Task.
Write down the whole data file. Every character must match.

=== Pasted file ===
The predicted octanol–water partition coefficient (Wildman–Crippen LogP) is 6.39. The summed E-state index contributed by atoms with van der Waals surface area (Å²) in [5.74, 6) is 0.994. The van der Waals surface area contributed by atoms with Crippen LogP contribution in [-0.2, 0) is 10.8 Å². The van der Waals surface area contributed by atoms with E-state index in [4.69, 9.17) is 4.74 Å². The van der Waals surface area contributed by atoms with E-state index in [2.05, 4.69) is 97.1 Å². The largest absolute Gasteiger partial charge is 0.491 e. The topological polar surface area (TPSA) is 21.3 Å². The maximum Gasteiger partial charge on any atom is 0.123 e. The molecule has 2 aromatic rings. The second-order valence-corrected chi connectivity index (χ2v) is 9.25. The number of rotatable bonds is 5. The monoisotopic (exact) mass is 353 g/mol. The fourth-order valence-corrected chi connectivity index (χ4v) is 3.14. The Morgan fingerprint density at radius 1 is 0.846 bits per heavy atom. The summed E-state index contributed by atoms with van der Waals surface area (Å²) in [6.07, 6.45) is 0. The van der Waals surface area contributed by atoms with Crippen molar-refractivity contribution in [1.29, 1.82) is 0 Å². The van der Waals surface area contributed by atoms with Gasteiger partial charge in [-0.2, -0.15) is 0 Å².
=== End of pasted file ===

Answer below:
The predicted octanol–water partition coefficient (Wildman–Crippen LogP) is 6.39. The summed E-state index contributed by atoms with van der Waals surface area (Å²) in [5.74, 6) is 0.994. The van der Waals surface area contributed by atoms with Crippen LogP contribution in [-0.2, 0) is 10.8 Å². The van der Waals surface area contributed by atoms with E-state index in [4.69, 9.17) is 4.74 Å². The van der Waals surface area contributed by atoms with E-state index in [2.05, 4.69) is 97.1 Å². The largest absolute Gasteiger partial charge is 0.491 e. The topological polar surface area (TPSA) is 21.3 Å². The maximum Gasteiger partial charge on any atom is 0.123 e. The molecule has 2 aromatic rings. The second-order valence-corrected chi connectivity index (χ2v) is 9.25. The number of rotatable bonds is 5. The monoisotopic (exact) mass is 353 g/mol. The fourth-order valence-corrected chi connectivity index (χ4v) is 3.14. The Morgan fingerprint density at radius 1 is 0.846 bits per heavy atom. The summed E-state index contributed by atoms with van der Waals surface area (Å²) in [6.07, 6.45) is 0. The van der Waals surface area contributed by atoms with Crippen molar-refractivity contribution in [1.29, 1.82) is 0 Å². The van der Waals surface area contributed by atoms with Gasteiger partial charge in [-0.2, -0.15) is 0 Å².